President Mugabe has told Africa in general and Zimbabweans in particular what’s just been confirmed by America: imperialists don’t forgive, they don’t forget. That is especially so in dealing with what they consider insolent former colonies seeking to chart an independent development path. President Mugabe’s warning is proved beyond doubt in a letter of January 28, 2016 by US Senate Committee on Foreign Relations chair Bob Corker to America’s secretary for Treasury, Jacob Lew, concerning Zimbabwe.
In the letter, Corker demands restoration of the rule of law, respect for private property, free press, freedom of speech, end to human rights abuses, a legal and transparent land reform and subordination of the security forces to civilian authority before the country can qualify for lines of credit. He also wants steps taken “to hold accountable those responsible for the massacres of more than 20 000 people in Matabeleland in the 1980s and the disappearance in March 2015 of human rights activist Itai Dzamara”.
Several issues stand out starkly out of these demands. The first is captured by the Minister of Information, Media and Broadcasting Services Dr Christopher Mushohwe in his reaction to the letter. He noted that; “What lies at the heart of the US foreign policy towards Zimbabwe is the vain hope for regime change through sanctions-aggravated social conditions, which the US hopes will benefit the opposition.”
True, and let us not delude ourselves about “vain hope”. These people don’t forgive and they don’t forget. It is us who are more inclined to drop our guard in the “vain hope” that all the “sins” such as the land reform are forgotten and forgiven.
More importantly, Zimbabwe’s economic recovery is seen as fatal to all American plans to achieve regime change and bring about a pliant regime. Hence all our efforts to clear the country’s debt, the ostensible reason for withholding lines of credit by the IMF and the World Bank, are being blocked.
It is therefore naïve to think the IMF’s Staff Monitored Programme can have a positive outcome or that it’s being done in good faith. Corker has just let the cat out of the bag. Finance and Economic Development minister Patrick Chinamasa would do well to read Corker’s letter. He needs a very long spoon at dinner with the IMF.
Secondly, mention of Dzamara is no more than a feint. The real issue is Gukurahundi, but not for human rights reasons. It is one emotive issue which imperialists have used over the years to keep Zimbabweans divided along ethnic lines. They have deployed the opposition MDC in its various mutations and NGOs in their many shades to keep this issue alive.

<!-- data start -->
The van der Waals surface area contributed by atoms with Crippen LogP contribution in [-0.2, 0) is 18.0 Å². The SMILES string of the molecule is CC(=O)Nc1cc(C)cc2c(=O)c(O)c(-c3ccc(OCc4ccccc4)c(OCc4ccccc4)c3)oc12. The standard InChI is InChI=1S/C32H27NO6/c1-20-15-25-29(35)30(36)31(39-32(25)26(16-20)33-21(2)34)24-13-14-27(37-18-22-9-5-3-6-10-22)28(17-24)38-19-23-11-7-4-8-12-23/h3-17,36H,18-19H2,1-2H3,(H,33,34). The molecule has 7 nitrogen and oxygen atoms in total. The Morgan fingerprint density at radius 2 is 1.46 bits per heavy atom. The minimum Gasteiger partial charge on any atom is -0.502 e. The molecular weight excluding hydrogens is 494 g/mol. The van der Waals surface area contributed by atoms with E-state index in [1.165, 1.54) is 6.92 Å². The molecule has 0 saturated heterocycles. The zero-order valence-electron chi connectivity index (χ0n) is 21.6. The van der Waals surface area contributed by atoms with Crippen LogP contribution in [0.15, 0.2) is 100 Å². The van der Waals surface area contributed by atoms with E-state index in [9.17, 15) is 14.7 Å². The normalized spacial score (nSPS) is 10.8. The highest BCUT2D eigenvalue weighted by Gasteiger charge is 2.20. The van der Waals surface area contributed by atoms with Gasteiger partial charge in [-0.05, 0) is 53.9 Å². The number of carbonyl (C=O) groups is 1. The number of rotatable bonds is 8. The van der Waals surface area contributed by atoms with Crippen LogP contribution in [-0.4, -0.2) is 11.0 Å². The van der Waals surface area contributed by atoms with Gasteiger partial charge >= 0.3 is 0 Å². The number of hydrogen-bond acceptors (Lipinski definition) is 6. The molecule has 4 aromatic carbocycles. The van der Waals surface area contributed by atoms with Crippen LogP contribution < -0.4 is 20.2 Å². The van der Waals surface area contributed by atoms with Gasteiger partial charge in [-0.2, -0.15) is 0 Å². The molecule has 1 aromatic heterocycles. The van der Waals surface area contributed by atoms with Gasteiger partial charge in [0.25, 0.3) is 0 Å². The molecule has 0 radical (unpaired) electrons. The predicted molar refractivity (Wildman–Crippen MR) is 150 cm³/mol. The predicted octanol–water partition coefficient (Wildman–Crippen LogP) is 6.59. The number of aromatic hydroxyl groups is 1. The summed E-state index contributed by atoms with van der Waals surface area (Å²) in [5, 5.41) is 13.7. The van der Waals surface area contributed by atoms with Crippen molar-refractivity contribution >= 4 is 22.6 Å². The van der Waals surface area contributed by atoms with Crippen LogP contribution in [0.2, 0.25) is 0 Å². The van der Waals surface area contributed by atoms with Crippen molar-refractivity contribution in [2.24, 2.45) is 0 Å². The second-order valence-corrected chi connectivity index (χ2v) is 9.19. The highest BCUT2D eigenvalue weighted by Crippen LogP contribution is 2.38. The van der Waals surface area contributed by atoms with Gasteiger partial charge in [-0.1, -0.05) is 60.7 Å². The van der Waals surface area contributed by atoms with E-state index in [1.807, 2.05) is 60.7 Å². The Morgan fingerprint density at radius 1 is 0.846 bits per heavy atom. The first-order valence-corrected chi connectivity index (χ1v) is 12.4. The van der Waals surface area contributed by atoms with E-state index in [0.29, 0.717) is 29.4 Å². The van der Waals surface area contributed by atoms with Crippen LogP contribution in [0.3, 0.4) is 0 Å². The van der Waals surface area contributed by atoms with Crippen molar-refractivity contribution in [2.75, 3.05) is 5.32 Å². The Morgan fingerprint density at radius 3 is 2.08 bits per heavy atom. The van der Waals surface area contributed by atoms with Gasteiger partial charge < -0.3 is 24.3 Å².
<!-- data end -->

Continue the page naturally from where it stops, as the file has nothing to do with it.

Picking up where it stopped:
A united Zimbabwe is harder to fight than an internally divided one. In their eyes, the land reform programme has rendered everyone equally guilty. Only ethnic politics based on past grievances appear to endure. Attempts to break up the Unity Accord of 1987, come as a welcome bonus for these merchants of chaos, division and global genocides.
Thirdly, since its resounding victory in the July 2013 harmonised elections, zanu-PF has been engaged in what now amounts to mindless internal wars because there was apparently no more serious external threat, with the local opposition lying comatose. Those fratricidal wars seem endless, leading to the expulsion of former Vice President Dr Joice Mujuru and her cabal of supporters who together have become the darling of the local private media. They are viewed as reformists challenging the hardline zanu-PF personified by President Mugabe.
Corker’s letter should serve as warning to those who imagine the “People First” tag cleanses them of their Zanu-PF “sins”. America and its allies are keen to lay their hands on all those associated with Zanu-PF. That includes everyone associated with Gukurahundi, everyone associated with the land reform and everyone associated with the military, hence the President’s plea for unity. That you now call yourself People First won’t save you once Zanu-PF is out.
Corker’s letter should be a timely warning to zanu-PF: the external enemy hasn’t forgotten nor forgiven the land reform programme.